NPR/NGS Radio Expeditions
27 Oct 1998
Stereo=1; Dual-Channel Mono
Don Smith [DS] 00:20
Tell me how you¿d like to be identified.
Brad Washburn [BW] 00:29
Well I¿m Dr. Bradford Washburn, the honorary director of Boston¿s Museum of Science, of which I was director for 41 years without a promotion. And I¿ve been out now since 1980 and I¿ve done a lot of the most exciting things in my life during those 18 years. It¿s been very thrilling. A lot of it with the National Geographic.
Barbara Washburn [BBW] 1:13
I¿m Barbara Washburn and I¿ve been married to Brad for 57 years and I¿ve joined him on almost all of his expeditions.
Just talk briefly about map making at a very basic level. How do you go about making a map?
Well at least during my lifetime, there¿s been an enormous change in how you make a map. I mean in the old days, way back in the turn of the century, you worked with a plane table, you measured distances with a tape, you had instruments that measured angles without the precision of modern instruments. But then when we mapped the Grand Canyon for the Geographic in the 70s, this was the era when lasers came into the ballgame, and you didn¿t use tapes anymore. You had prisms on what spot and at the other end of the line you had a laser machine and it sent a beam and it bumped off the prisms and it came back to where it started. The machine automatically divides the result in two and gives you the distance down to a mm. There¿s no way you could have done work of that kind of accuracy before. 2:40 And now there¿s been another complete revolution. Now we¿re using global position satellites, GPS. So, in my lifetime there have been 2 major surveying revolutions. It¿s quite amazing today, we did work on Everest, I was in charge of the plans, a station on Mt. Everest now a few feet below the summit, the highest bedrock in the world. And we know the location of that spot now, on he surface of the earth, in a spherical cm.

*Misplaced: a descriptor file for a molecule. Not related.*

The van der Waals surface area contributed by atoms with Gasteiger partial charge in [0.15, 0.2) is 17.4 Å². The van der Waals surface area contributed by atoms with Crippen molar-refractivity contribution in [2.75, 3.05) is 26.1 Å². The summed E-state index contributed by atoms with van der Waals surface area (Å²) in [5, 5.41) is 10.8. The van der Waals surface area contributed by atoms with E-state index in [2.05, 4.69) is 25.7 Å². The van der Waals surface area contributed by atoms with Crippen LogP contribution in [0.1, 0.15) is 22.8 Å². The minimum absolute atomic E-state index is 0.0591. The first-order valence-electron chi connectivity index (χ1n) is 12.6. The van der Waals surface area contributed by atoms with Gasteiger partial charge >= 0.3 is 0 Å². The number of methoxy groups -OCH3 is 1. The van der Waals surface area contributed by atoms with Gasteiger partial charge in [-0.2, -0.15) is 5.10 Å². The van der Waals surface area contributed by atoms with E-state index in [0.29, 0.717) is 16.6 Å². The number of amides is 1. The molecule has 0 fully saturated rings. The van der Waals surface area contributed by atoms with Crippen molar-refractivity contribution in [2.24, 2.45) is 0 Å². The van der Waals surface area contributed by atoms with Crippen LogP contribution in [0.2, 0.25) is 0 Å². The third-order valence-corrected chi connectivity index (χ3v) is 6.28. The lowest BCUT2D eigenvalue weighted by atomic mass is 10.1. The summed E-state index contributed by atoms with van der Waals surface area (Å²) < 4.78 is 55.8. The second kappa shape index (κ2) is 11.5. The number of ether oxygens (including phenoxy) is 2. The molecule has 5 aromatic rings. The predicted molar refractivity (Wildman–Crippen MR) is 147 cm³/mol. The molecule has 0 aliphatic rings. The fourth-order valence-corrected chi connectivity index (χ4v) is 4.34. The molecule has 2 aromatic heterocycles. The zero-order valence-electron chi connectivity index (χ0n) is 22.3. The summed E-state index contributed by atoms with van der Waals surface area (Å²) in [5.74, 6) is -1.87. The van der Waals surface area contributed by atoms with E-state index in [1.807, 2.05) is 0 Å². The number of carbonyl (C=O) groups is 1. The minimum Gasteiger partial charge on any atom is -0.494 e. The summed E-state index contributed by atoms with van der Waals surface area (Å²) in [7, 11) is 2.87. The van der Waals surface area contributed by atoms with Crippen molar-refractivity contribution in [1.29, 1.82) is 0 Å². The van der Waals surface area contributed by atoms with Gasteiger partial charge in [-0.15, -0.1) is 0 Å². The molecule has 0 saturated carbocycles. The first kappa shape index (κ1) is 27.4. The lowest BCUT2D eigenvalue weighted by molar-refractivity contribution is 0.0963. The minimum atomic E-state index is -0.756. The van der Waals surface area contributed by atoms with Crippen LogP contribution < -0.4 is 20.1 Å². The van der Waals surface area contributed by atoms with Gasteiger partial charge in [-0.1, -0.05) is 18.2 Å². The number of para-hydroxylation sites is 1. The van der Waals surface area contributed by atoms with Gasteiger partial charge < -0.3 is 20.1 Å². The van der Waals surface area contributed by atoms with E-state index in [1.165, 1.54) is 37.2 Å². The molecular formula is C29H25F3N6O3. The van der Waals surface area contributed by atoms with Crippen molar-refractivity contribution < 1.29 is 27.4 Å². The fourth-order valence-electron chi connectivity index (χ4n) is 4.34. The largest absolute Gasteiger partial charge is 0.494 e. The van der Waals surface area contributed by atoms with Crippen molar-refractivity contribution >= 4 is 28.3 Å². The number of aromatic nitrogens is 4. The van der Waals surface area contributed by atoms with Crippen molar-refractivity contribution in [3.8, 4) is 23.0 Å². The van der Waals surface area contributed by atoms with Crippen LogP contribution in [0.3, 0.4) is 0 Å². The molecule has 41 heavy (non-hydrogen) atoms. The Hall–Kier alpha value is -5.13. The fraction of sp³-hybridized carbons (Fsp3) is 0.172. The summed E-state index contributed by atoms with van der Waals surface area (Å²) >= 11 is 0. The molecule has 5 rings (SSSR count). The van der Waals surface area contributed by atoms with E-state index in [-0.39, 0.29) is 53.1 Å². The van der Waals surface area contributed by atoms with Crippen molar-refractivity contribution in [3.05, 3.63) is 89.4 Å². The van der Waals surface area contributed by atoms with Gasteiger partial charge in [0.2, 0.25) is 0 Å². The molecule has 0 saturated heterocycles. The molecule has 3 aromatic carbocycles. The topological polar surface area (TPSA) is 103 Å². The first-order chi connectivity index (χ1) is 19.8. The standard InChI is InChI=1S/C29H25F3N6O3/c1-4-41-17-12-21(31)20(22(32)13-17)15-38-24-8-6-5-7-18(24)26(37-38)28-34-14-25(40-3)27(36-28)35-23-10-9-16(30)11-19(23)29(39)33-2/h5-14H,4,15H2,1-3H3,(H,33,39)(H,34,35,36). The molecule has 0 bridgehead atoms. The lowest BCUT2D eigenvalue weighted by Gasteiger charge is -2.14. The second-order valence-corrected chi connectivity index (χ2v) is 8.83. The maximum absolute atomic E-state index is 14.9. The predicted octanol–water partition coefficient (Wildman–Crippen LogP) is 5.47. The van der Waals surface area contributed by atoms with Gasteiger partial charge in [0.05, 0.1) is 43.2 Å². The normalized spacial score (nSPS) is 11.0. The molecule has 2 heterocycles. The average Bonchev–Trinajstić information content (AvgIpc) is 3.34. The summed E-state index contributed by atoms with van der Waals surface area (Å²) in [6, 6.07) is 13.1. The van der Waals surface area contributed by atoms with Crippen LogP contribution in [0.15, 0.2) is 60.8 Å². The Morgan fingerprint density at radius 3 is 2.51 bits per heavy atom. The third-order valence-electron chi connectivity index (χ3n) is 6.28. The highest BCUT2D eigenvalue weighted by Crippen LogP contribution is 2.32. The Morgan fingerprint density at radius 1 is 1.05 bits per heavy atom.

How about airplanes?
Well, you can use airplanes if you have some ground control. You need some points on the ground and then you can take vertical photographs. Those points on the ground will give you a scale. But as far as details are concerned, stereo vertical aerial photographs are the way of getting great detail in maps on the ground.
And aerial photography was quite a revelation in, as you say, your lifetime.
yes, aerial photography blossomed largely because of warfare. Because in WWI they were beginning to take photographs straight down out of balloons, but they didn¿t really know how high they were or where they were, but they were good pictures. And then you begin to get pictures that are taken from aircraft. And when we mapped Mt. Everest, for example, for the NG, back in the early 1980s, we used a leer jet from 40,000 ft and got gorgeous stereo photographs from which that map in the NG was shown to 11 million people around the world. It was absolutely incredible.
Do we lose anything by using these modern technologies, for example aerial mapping?
The work that was done by ground expeditions gave those people a lot of fun as well as a lot of misery, and it¿s just a question whether you wish you were doing it the old fashioned way¿the mapping you did on the ground was not just positions and measurements, but then you had to draw and sketch things in between. So when you made the map you filled in the details by sketching and guessing. Now there¿s not guesswork at all. The great majority of this stuff is now done by machinery.
You once said that map makers need to steep themselves in a place, do you still think that?
It helps. I think if you are very familiar with a place, the details of the map should give you a feeling for what that place looks like. Many people have chatted with us about the Everest map. Incidentally, I directed the project, but the detail in that map and its exquisite appearance, were the result of the work we did with SwissAir photo surveys.
And there¿s more to map making than just accuracy.
Yeah, the Swiss are the best map makers in the world. You might say why? Many people say it¿s because they¿re watchmakers. They love attention to minute detail. And the details on these maps give you a feeling so that when you see the whole map¿(clears his throat and starts over)¿6:54¿The Swiss detail is really absolutely thrilling. People say about the Swiss that they¿re nitpickers, maybe yes. But if you have a lot of detail in a map of which the viewer is almost totally unaware, it makes the map look alive. It makes it look like Everest.